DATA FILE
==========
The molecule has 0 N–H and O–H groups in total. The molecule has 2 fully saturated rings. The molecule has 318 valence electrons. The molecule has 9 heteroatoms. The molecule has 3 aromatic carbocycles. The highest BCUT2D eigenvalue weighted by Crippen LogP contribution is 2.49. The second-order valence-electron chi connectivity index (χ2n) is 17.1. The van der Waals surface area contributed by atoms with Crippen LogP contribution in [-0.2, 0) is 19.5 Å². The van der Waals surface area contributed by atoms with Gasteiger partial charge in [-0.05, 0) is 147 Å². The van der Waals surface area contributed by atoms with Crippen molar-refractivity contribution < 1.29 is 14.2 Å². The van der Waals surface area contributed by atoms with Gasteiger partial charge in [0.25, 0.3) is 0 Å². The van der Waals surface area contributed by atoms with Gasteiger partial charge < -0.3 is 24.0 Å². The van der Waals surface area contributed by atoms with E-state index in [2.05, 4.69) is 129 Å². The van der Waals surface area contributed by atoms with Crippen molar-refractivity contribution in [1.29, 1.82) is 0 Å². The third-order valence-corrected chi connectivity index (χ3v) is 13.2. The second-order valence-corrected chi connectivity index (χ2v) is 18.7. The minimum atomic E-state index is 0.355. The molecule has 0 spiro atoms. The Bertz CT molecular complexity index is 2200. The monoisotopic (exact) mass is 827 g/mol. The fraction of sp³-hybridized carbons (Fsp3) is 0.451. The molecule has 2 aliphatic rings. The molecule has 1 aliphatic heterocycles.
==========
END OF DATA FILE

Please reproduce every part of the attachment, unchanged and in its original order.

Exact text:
The molecule has 0 N–H and O–H groups in total. The molecule has 2 fully saturated rings. The molecule has 318 valence electrons. The molecule has 9 heteroatoms. The molecule has 3 aromatic carbocycles. The highest BCUT2D eigenvalue weighted by Crippen LogP contribution is 2.49. The second-order valence-electron chi connectivity index (χ2n) is 17.1. The van der Waals surface area contributed by atoms with Crippen LogP contribution in [-0.2, 0) is 19.5 Å². The van der Waals surface area contributed by atoms with Gasteiger partial charge in [-0.05, 0) is 147 Å². The van der Waals surface area contributed by atoms with Crippen molar-refractivity contribution < 1.29 is 14.2 Å². The van der Waals surface area contributed by atoms with Gasteiger partial charge in [0.25, 0.3) is 0 Å². The van der Waals surface area contributed by atoms with Gasteiger partial charge < -0.3 is 24.0 Å². The van der Waals surface area contributed by atoms with E-state index in [2.05, 4.69) is 129 Å². The van der Waals surface area contributed by atoms with Crippen molar-refractivity contribution in [1.29, 1.82) is 0 Å². The third-order valence-corrected chi connectivity index (χ3v) is 13.2. The second-order valence-corrected chi connectivity index (χ2v) is 18.7. The minimum atomic E-state index is 0.355. The molecule has 0 spiro atoms. The Bertz CT molecular complexity index is 2200. The monoisotopic (exact) mass is 827 g/mol. The fraction of sp³-hybridized carbons (Fsp3) is 0.451. The molecule has 2 aliphatic rings. The molecule has 1 aliphatic heterocycles.